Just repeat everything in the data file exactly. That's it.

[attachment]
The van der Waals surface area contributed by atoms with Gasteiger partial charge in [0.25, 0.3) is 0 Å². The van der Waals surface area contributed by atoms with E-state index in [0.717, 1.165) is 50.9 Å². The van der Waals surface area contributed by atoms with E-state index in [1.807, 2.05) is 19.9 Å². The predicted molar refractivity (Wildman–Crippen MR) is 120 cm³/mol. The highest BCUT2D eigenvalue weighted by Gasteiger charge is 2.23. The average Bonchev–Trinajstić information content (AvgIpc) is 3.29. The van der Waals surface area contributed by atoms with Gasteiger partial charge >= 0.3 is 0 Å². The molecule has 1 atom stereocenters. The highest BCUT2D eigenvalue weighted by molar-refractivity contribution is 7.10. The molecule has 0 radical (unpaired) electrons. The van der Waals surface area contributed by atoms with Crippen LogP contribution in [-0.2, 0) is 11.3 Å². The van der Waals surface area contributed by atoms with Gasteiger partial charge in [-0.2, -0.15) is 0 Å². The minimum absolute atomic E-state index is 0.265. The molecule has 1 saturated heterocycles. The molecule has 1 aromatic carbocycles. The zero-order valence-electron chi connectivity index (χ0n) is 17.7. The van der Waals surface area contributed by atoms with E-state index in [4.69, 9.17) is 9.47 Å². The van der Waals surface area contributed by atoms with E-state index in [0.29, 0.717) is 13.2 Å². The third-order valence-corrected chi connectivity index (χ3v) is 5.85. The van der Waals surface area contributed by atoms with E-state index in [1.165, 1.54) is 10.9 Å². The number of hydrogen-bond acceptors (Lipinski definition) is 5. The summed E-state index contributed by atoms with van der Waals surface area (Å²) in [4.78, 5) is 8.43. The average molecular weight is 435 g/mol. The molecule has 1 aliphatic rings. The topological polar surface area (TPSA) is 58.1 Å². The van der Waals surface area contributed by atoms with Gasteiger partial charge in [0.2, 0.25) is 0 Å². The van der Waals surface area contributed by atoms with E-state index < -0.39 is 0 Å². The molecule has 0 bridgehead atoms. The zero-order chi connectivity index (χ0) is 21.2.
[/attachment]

The van der Waals surface area contributed by atoms with Gasteiger partial charge in [0.25, 0.3) is 0 Å². The van der Waals surface area contributed by atoms with E-state index in [0.717, 1.165) is 50.9 Å². The van der Waals surface area contributed by atoms with E-state index in [1.807, 2.05) is 19.9 Å². The predicted molar refractivity (Wildman–Crippen MR) is 120 cm³/mol. The highest BCUT2D eigenvalue weighted by Gasteiger charge is 2.23. The average Bonchev–Trinajstić information content (AvgIpc) is 3.29. The van der Waals surface area contributed by atoms with Gasteiger partial charge >= 0.3 is 0 Å². The molecule has 1 atom stereocenters. The highest BCUT2D eigenvalue weighted by molar-refractivity contribution is 7.10. The molecule has 0 radical (unpaired) electrons. The van der Waals surface area contributed by atoms with Crippen LogP contribution in [-0.2, 0) is 11.3 Å². The van der Waals surface area contributed by atoms with Gasteiger partial charge in [-0.2, -0.15) is 0 Å². The minimum absolute atomic E-state index is 0.265. The molecule has 1 saturated heterocycles. The molecule has 1 aromatic carbocycles. The zero-order valence-electron chi connectivity index (χ0n) is 17.7. The van der Waals surface area contributed by atoms with E-state index in [4.69, 9.17) is 9.47 Å². The van der Waals surface area contributed by atoms with E-state index in [0.29, 0.717) is 13.2 Å². The third-order valence-corrected chi connectivity index (χ3v) is 5.85. The van der Waals surface area contributed by atoms with E-state index in [1.165, 1.54) is 10.9 Å². The number of hydrogen-bond acceptors (Lipinski definition) is 5. The summed E-state index contributed by atoms with van der Waals surface area (Å²) in [4.78, 5) is 8.43. The average molecular weight is 435 g/mol. The molecule has 1 aliphatic rings. The topological polar surface area (TPSA) is 58.1 Å². The van der Waals surface area contributed by atoms with Gasteiger partial charge in [0.2, 0.25) is 0 Å². The van der Waals surface area contributed by atoms with E-state index < -0.39 is 0 Å². The molecule has 0 bridgehead atoms. The zero-order chi connectivity index (χ0) is 21.2.